Lithium Air Battery Gives IBM Hope of Power Without Fire
Comment of the Day

February 21 2013

Commentary by Eoin Treacy

Lithium Air Battery Gives IBM Hope of Power Without Fire

This article by Christopher Martin for Bloomberg may be of interest to subscribers. Here is a section
“We could see a radical advance if our prototype excites a manufacturer with a compatible technology,” Narayan says. “We'll have a prototype ready next year, and then with our partners we'll look at the engineering timeline. Five to 10 years is a reasonable time to commercialization.” IBM is not alone. Researchers at universities, government laboratories and auto companies are also vying to produce the next-generation battery.

Rival Projects
Toyota Motor Corp. and Bayerische Motoren Werke AG on Jan. 24 announced plans for lithium-air batteries. Scientists at Massachusetts Institute of Technology are working on a product using carbon nanotubes replacing lithium-ion. Seeo, a start-up backed by billionaire Vinod Khosla, is building lithium-ion units that use a lighter, dry electrolyte instead of liquid. There's skepticism whether any of them can succeed. Laboratories working on batteries have failed to replicate the successes they've had with semiconductors in multiplying

That's because storing electricity is a chemical process where improvements come slowly, unlike the efforts to scale up efficiencies in manufacturing electronics, said Tom Gage, who led production of the Tesla drivetrain at AC Propulsion Ltd. “Moore's Law doesn't apply to batteries,” said Gage. It may take another 10 years to 20 years before the industry can produce an electric vehicle with the range and flexibility consumers expect, he said.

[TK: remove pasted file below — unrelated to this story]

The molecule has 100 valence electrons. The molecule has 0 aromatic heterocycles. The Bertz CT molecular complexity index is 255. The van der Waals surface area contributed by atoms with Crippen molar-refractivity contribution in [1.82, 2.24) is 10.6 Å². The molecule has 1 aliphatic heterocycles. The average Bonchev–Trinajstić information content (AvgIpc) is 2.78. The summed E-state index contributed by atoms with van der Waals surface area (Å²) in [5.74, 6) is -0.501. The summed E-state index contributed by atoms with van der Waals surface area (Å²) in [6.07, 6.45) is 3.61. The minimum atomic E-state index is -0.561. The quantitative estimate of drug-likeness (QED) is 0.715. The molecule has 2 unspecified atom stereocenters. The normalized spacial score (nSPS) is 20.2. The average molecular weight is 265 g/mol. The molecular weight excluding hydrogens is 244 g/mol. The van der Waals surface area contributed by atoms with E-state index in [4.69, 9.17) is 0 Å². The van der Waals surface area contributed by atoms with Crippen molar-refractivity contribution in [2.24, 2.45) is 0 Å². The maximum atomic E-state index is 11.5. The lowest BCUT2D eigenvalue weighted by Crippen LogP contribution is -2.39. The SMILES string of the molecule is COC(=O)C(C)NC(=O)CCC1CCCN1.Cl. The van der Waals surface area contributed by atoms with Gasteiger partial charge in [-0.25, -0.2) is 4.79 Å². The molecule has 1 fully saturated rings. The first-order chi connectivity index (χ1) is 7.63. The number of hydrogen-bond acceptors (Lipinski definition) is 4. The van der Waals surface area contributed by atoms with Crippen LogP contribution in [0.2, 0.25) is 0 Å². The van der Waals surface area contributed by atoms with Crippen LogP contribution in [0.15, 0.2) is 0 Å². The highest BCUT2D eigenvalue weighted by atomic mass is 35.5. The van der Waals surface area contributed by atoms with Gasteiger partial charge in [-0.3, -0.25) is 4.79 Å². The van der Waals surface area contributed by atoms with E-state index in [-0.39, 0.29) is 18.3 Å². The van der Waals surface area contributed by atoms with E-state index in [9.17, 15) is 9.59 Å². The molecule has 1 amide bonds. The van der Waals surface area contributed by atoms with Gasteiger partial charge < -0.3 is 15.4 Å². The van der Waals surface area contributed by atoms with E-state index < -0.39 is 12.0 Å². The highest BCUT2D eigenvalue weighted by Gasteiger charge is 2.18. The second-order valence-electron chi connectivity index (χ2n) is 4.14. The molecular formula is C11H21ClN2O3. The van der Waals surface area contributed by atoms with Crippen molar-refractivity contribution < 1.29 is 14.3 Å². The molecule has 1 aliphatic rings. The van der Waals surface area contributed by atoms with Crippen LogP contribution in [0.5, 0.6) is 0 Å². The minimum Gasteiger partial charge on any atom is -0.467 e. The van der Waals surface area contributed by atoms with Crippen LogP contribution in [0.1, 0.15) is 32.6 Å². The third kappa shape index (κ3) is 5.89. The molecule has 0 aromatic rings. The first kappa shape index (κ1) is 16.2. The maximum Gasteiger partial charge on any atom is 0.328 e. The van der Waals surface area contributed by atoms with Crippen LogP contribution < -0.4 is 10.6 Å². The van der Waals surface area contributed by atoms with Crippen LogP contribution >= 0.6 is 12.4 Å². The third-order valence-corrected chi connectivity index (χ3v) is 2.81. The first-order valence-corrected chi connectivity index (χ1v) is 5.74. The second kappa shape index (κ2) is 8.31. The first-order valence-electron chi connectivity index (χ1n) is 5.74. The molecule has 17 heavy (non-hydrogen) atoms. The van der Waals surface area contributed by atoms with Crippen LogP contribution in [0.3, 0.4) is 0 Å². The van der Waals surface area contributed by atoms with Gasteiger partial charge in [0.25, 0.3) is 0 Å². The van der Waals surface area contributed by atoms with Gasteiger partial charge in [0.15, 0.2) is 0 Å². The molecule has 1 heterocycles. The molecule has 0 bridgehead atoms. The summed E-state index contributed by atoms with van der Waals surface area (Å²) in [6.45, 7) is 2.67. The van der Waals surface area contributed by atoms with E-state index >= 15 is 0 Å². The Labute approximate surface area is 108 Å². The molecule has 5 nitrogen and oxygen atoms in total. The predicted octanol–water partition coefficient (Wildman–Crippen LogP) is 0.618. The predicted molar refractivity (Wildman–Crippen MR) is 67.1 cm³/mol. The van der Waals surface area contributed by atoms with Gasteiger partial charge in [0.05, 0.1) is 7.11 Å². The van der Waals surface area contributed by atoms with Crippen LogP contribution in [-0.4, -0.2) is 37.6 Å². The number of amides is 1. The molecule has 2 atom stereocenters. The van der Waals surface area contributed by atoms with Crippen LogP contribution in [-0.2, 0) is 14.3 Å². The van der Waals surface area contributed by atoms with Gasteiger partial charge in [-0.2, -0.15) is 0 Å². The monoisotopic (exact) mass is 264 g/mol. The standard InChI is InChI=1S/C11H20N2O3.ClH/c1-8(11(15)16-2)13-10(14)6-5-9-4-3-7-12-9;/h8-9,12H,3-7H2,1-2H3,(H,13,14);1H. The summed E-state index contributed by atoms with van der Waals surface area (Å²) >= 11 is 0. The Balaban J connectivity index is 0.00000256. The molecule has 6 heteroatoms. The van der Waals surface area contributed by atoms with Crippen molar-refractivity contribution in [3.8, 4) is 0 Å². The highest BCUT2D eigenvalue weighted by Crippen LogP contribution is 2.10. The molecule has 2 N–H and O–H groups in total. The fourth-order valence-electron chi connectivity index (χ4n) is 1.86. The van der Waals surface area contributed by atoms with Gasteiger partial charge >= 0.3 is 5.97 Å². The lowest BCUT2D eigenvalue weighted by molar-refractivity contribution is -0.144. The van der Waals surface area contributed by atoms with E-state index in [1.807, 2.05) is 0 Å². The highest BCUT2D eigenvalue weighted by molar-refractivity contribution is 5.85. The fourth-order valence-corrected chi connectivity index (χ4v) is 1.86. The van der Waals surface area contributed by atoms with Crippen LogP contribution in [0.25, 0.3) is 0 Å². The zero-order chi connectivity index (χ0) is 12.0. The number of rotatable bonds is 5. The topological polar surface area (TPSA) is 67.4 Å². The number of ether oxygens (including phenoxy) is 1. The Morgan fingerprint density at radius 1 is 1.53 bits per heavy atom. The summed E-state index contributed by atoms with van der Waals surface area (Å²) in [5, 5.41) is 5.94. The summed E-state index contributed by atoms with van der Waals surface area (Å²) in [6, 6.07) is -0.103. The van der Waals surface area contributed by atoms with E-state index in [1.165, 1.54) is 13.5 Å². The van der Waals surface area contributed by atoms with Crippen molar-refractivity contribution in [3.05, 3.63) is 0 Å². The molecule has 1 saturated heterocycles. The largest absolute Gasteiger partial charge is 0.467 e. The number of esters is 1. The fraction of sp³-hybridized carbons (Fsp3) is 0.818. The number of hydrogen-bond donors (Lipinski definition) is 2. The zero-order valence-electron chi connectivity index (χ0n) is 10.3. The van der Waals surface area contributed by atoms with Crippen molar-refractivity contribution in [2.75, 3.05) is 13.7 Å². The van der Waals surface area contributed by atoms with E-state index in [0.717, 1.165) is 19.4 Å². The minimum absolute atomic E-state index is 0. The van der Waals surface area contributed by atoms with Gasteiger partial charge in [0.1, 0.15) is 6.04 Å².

Eoin Treacy's view Historically high energy prices drive consumers to find more efficient means of producing, storing and using electricity. In addition the growth in demand for portable gadgets such as phones, laptops and tablets has refocused attention on delivering efficient, durable and light weight batteries. Given the considerable difficulty evident in the development of a new battery type, the prospects for lithium based technologies remains upbeat for the foreseeable future.

Among the better performing lithium companies FMC Corp posted a downside weekly key reversal three weeks ago and remains in a process of mean reversion. A sustained move below the 200-day MA, currently near $55 would be required to question the consistency of the medium-term uptrend.

Rockwood Holdings rallied impressively from mid-November to test its 2011 high near $62 where it encountered resistance on Monday. An unwind of the short-term overbought condition appears to be underway, but a sustained move below the 200-day MA, currently near $50, would be required to question medium-term scope for an eventual reassertion of the medium-term uptrend.

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